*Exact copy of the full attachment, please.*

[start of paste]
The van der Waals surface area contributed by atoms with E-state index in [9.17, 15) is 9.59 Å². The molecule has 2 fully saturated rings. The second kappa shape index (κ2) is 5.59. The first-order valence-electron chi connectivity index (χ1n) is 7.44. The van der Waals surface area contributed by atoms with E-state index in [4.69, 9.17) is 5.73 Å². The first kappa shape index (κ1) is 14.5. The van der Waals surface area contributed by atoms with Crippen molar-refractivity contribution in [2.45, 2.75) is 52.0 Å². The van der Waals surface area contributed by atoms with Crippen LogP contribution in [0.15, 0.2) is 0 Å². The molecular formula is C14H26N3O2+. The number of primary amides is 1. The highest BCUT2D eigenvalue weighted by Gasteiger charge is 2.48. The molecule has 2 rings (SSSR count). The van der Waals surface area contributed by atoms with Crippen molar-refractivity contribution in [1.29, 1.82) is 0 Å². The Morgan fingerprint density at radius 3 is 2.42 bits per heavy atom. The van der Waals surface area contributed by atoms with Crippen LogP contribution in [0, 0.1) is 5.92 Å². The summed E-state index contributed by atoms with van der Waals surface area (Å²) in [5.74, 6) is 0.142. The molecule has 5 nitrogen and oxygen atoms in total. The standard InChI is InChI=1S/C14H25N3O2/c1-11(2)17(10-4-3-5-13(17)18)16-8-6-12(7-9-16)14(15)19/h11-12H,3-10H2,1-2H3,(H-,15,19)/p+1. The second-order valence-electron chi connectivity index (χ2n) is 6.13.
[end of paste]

The van der Waals surface area contributed by atoms with E-state index in [9.17, 15) is 9.59 Å². The molecule has 2 fully saturated rings. The second kappa shape index (κ2) is 5.59. The first-order valence-electron chi connectivity index (χ1n) is 7.44. The van der Waals surface area contributed by atoms with E-state index in [4.69, 9.17) is 5.73 Å². The first kappa shape index (κ1) is 14.5. The van der Waals surface area contributed by atoms with Crippen molar-refractivity contribution in [2.45, 2.75) is 52.0 Å². The van der Waals surface area contributed by atoms with Crippen LogP contribution in [0.15, 0.2) is 0 Å². The molecular formula is C14H26N3O2+. The number of primary amides is 1. The highest BCUT2D eigenvalue weighted by Gasteiger charge is 2.48. The molecule has 2 rings (SSSR count). The van der Waals surface area contributed by atoms with Crippen molar-refractivity contribution in [1.29, 1.82) is 0 Å². The Morgan fingerprint density at radius 3 is 2.42 bits per heavy atom. The van der Waals surface area contributed by atoms with Crippen LogP contribution in [0, 0.1) is 5.92 Å². The summed E-state index contributed by atoms with van der Waals surface area (Å²) in [5.74, 6) is 0.142. The molecule has 5 nitrogen and oxygen atoms in total. The standard InChI is InChI=1S/C14H25N3O2/c1-11(2)17(10-4-3-5-13(17)18)16-8-6-12(7-9-16)14(15)19/h11-12H,3-10H2,1-2H3,(H-,15,19)/p+1. The second-order valence-electron chi connectivity index (χ2n) is 6.13.